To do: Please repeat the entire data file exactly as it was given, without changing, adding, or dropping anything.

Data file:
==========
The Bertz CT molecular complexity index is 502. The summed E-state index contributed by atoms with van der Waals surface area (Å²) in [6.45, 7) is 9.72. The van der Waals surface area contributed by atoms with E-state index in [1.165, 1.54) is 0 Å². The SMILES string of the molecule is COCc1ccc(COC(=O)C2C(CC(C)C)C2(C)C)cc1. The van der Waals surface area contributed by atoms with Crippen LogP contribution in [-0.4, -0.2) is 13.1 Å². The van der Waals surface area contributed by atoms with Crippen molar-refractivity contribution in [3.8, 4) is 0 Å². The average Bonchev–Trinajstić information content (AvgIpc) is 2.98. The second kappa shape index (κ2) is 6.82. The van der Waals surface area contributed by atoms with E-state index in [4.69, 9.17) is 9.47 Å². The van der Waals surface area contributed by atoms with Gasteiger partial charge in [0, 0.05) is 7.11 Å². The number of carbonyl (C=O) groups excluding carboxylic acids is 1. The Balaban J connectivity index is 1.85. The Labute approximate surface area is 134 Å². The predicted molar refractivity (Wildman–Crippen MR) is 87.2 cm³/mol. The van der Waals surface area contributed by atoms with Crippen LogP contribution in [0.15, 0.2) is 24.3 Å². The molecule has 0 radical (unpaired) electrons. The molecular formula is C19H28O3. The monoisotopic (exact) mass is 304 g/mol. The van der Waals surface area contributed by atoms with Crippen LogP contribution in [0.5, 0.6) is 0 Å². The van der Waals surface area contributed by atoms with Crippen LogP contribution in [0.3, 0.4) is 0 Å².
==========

The Bertz CT molecular complexity index is 502. The summed E-state index contributed by atoms with van der Waals surface area (Å²) in [6.45, 7) is 9.72. The van der Waals surface area contributed by atoms with E-state index in [1.165, 1.54) is 0 Å². The SMILES string of the molecule is COCc1ccc(COC(=O)C2C(CC(C)C)C2(C)C)cc1. The van der Waals surface area contributed by atoms with Crippen LogP contribution in [-0.4, -0.2) is 13.1 Å². The van der Waals surface area contributed by atoms with Crippen molar-refractivity contribution in [3.8, 4) is 0 Å². The average Bonchev–Trinajstić information content (AvgIpc) is 2.98. The second kappa shape index (κ2) is 6.82. The van der Waals surface area contributed by atoms with E-state index in [4.69, 9.17) is 9.47 Å². The van der Waals surface area contributed by atoms with Gasteiger partial charge in [0, 0.05) is 7.11 Å². The number of carbonyl (C=O) groups excluding carboxylic acids is 1. The Balaban J connectivity index is 1.85. The Labute approximate surface area is 134 Å². The predicted molar refractivity (Wildman–Crippen MR) is 87.2 cm³/mol. The van der Waals surface area contributed by atoms with Crippen LogP contribution in [0.15, 0.2) is 24.3 Å². The molecule has 0 radical (unpaired) electrons. The molecular formula is C19H28O3. The monoisotopic (exact) mass is 304 g/mol. The van der Waals surface area contributed by atoms with Crippen LogP contribution in [0.5, 0.6) is 0 Å². The van der Waals surface area contributed by atoms with Crippen LogP contribution in [0.3, 0.4) is 0 Å².